By Steve Outing
Widgets should be a huge part of most media companies’ strategy in the years ahead, as a way to spread their content around the web widely. (aka, the Distributed Web.) Here’s an interesting widget example from Pulse360 that comes with built-in advertising and revenue sharing, so that there’s incentive for lots of websites to carry the widgets.
This particular one is called the CBS 4 Denver network, and includes content from Channel 4’s news operation in the widgets in either video or story format. Topics include Denver news, sports, politics, lifestyle, arts and culture (standard local news fare). Website owners that choose to carry the widget select from among the general topic feeds.
As you can see, the largest portion of the widgets is taken up by advertising. So for website owners, it’s like adding another ad network to their sites, but with the added benefit of some (hopefully relevant) content added to their pages. According to Pulse360 VP of business development Mark Wolfson, the ads you see here are earning a CPM of only $0.50 for hosting websites and blogs, but he’s hoping that will increase soon.
News publishers should be thinking hard about how to craft widgets like this. It’s essential that there be a shared-revenue advertising component, so that website publishers have strong incentive to carry the widgets on their pages.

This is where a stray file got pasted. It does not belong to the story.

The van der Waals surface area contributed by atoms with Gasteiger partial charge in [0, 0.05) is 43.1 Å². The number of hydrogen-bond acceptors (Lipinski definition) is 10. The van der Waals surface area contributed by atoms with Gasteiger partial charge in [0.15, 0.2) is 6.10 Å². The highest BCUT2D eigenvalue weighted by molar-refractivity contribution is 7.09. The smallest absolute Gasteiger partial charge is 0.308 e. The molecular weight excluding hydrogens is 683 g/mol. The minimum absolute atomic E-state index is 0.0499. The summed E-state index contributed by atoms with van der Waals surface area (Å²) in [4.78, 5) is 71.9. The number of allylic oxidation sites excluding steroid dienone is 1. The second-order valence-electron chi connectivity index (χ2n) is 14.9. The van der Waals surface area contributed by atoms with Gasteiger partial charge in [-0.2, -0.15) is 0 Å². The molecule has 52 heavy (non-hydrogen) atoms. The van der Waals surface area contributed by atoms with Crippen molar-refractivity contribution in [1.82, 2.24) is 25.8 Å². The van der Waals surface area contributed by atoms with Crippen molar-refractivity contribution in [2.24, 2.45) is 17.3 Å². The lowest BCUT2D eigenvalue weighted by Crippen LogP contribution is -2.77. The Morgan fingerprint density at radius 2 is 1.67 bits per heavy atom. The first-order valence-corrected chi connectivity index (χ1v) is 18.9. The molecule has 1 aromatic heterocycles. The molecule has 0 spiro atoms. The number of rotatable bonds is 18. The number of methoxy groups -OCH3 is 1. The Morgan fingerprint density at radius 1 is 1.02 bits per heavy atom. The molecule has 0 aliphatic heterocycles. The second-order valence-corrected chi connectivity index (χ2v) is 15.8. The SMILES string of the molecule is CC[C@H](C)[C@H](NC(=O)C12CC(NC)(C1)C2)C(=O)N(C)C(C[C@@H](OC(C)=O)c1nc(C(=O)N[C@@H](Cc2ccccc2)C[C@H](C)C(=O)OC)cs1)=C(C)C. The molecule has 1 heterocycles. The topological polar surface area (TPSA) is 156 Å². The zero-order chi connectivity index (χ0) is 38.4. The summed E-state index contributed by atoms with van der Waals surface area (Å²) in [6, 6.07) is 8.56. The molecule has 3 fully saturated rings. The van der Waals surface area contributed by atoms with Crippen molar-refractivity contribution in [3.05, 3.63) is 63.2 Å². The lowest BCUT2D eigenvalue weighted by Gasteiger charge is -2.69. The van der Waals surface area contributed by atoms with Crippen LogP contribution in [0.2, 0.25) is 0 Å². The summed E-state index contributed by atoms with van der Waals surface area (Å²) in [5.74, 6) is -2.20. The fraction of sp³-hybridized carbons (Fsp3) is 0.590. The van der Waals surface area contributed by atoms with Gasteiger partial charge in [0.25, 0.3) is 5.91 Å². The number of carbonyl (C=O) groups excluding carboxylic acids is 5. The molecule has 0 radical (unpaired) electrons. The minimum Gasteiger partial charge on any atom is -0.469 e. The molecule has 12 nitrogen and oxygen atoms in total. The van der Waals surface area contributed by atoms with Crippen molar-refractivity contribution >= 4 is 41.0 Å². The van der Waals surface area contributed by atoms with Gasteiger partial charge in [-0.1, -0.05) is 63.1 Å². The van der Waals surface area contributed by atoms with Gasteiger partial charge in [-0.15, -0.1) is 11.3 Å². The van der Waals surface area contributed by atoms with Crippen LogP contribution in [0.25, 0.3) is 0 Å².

The widgets I’ve seen to date, like this one, are still thin on content choice. Ideally, you’ll want to offer widgets that can include fine-grain content. (This isn’t rocket science; you just need to have enough diversity of RSS feeds to include as options for the widget.) For instance, a newspaper offering content widgets like the ones described above might have widgets that are customizable down to news about specific sports or teams.
As an example of how a local website owner might use a newspaper’s widgets, a local specialty store that sells shoes and running equipment might want to feature the paper’s running and track coverage on its website (not general sports coverage; that’s not a good-enough fit). That’s a great service to that running store and its website, and a revenue source for it. (The news organization, of course, benefits from new users being driven to its website, plus advertising revenues coming from sites outside of its own.)
With the emergence of companies like Pulse360, there are now options for implementing a widget strategy without having to do the heavy lifting of developing them on your own.
To learn more about widgets and publisher widget strategies, you’d do well to follow Jeremiah Owyang, who’s a guru on the topic of the distributed web. Here are his writings on widget strategy. Also good is his discussion of widget networks.